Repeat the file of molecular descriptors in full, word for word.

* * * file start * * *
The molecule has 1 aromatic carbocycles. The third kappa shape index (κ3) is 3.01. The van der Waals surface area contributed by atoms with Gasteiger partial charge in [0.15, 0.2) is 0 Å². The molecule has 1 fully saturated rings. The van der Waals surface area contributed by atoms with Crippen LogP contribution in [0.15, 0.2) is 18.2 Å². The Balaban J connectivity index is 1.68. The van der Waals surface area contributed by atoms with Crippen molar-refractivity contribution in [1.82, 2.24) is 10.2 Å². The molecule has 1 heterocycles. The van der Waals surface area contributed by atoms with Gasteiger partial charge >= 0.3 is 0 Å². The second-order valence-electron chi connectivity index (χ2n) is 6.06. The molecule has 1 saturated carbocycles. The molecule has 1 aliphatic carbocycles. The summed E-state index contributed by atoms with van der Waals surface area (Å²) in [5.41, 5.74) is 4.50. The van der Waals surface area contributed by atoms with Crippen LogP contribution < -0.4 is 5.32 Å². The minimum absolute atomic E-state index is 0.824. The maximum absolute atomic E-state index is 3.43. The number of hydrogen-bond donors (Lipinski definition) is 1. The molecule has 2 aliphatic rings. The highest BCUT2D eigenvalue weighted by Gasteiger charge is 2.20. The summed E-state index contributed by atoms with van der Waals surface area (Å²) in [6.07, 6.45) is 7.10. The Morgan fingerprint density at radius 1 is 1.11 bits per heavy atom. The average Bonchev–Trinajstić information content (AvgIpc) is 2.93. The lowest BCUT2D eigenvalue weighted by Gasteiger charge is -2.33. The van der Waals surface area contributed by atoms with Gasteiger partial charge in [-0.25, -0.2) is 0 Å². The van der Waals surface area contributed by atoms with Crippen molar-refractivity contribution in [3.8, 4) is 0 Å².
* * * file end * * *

The molecule has 1 aromatic carbocycles. The third kappa shape index (κ3) is 3.01. The van der Waals surface area contributed by atoms with Gasteiger partial charge in [0.15, 0.2) is 0 Å². The molecule has 1 fully saturated rings. The van der Waals surface area contributed by atoms with Crippen LogP contribution in [0.15, 0.2) is 18.2 Å². The Balaban J connectivity index is 1.68. The van der Waals surface area contributed by atoms with Crippen molar-refractivity contribution in [1.82, 2.24) is 10.2 Å². The molecule has 1 heterocycles. The van der Waals surface area contributed by atoms with Gasteiger partial charge >= 0.3 is 0 Å². The second-order valence-electron chi connectivity index (χ2n) is 6.06. The molecule has 1 saturated carbocycles. The molecule has 1 aliphatic carbocycles. The summed E-state index contributed by atoms with van der Waals surface area (Å²) in [5.41, 5.74) is 4.50. The van der Waals surface area contributed by atoms with Crippen LogP contribution < -0.4 is 5.32 Å². The minimum absolute atomic E-state index is 0.824. The maximum absolute atomic E-state index is 3.43. The number of hydrogen-bond donors (Lipinski definition) is 1. The molecule has 2 aliphatic rings. The highest BCUT2D eigenvalue weighted by Gasteiger charge is 2.20. The summed E-state index contributed by atoms with van der Waals surface area (Å²) in [6.07, 6.45) is 7.10. The Morgan fingerprint density at radius 1 is 1.11 bits per heavy atom. The average Bonchev–Trinajstić information content (AvgIpc) is 2.93. The lowest BCUT2D eigenvalue weighted by Gasteiger charge is -2.33. The van der Waals surface area contributed by atoms with Gasteiger partial charge in [-0.25, -0.2) is 0 Å². The van der Waals surface area contributed by atoms with Crippen molar-refractivity contribution in [3.8, 4) is 0 Å².